Venezuela Rivals March A Month after First Deaths
CARACAS _ Supporters and foes of Venezuelan President Nicolas Maduro took to the streets of Caracas again on Wednesday a month after similar rival rallies brought the first bloodshed in a wave of unrest round the OPEC member nation. Red-clad sympathizers of Maduro’s socialist government held a “march for peace” while opponents wearing white gathered to denounce alleged brutality by security forces during Venezuela’s worst political troubles for a decade. Police and soldiers lined the streets with riot gear ready and many Caracas residents chose to stay at home.
Two opposition supporters and a pro-government activist were shot dead in Caracas on February 12, galvanizing an incipient protest movement and leading to near-daily clashes in Caracas and some western Andean cities. At least 22 people have died, with victims on both sides. Maduro, a 51-year-old former bus driver who won election last year to succeed the late Hugo Chavez, has declared victory over an attempted ‘coup’ against him and appears to be in little danger of being toppled by a ‘Venezuelan Spring’.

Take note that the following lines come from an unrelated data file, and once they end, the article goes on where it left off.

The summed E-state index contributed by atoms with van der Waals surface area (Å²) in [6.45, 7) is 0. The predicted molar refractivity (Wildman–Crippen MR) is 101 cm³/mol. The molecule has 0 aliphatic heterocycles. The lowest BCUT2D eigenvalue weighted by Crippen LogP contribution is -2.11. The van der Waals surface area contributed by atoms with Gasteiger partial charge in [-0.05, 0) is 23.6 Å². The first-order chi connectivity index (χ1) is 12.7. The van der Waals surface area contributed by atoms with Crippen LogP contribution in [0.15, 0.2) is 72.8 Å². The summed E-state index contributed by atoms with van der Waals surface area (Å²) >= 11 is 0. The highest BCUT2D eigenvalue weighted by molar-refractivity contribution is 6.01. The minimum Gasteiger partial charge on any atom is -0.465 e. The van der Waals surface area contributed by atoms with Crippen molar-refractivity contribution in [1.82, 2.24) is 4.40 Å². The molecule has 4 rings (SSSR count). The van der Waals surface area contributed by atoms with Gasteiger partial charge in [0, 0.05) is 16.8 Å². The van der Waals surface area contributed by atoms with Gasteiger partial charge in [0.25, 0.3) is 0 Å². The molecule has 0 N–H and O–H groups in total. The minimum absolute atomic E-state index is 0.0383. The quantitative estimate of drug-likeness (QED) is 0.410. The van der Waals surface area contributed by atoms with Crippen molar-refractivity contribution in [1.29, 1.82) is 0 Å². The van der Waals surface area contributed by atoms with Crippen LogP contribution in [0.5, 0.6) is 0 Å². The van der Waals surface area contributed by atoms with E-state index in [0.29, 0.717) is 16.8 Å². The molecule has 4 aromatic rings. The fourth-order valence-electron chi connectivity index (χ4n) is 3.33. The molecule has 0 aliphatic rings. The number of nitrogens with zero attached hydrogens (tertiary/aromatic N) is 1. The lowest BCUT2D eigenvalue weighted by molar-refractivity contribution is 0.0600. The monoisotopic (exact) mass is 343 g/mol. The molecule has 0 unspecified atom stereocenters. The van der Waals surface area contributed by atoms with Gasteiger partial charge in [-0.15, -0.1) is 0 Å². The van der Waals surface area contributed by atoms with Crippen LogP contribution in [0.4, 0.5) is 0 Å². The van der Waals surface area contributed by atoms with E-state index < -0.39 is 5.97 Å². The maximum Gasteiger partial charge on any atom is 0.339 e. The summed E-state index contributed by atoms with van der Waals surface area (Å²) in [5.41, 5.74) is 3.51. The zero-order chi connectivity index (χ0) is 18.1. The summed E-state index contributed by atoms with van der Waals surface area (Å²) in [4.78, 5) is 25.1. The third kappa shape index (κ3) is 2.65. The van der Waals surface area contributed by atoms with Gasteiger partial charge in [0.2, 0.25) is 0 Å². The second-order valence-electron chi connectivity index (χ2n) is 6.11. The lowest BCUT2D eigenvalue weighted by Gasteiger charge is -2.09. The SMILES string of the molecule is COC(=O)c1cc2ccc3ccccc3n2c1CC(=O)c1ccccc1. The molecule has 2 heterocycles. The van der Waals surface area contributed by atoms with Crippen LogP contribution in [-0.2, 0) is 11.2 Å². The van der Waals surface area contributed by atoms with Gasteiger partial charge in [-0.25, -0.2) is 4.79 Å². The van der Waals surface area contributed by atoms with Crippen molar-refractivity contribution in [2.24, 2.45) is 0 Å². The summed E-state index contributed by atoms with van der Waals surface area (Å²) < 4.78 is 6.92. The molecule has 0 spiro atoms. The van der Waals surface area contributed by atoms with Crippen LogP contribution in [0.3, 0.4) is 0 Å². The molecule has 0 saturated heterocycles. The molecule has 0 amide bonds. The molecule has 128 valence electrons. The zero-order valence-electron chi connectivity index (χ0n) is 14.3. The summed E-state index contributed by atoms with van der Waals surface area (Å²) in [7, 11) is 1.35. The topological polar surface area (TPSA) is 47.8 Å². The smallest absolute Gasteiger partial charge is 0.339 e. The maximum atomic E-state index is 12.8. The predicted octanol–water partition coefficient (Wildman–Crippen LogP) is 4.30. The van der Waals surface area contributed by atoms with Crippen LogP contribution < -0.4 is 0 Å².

But students are vowing to keep the protests going, meaning protracted instability could bring more bloodshed and represent a further drag on Venezuela’s already troubled economy. “The opposition are causing all the violence. They should think a bit smarter. The street barricades make no sense, they just cause violence,” said government supporter Marcos Alacayo, 46, among hundreds of ‘Chavistas’ at a square in east Caracas. “They’re trying to make out the nation is in a bad state, but that just isn’t true. More people have access to healthcare, education and good food than ever. That’s what they don’t understand. Before Chavez, no one had what we have now,” added Alacayo, who works for a state-run higher education program.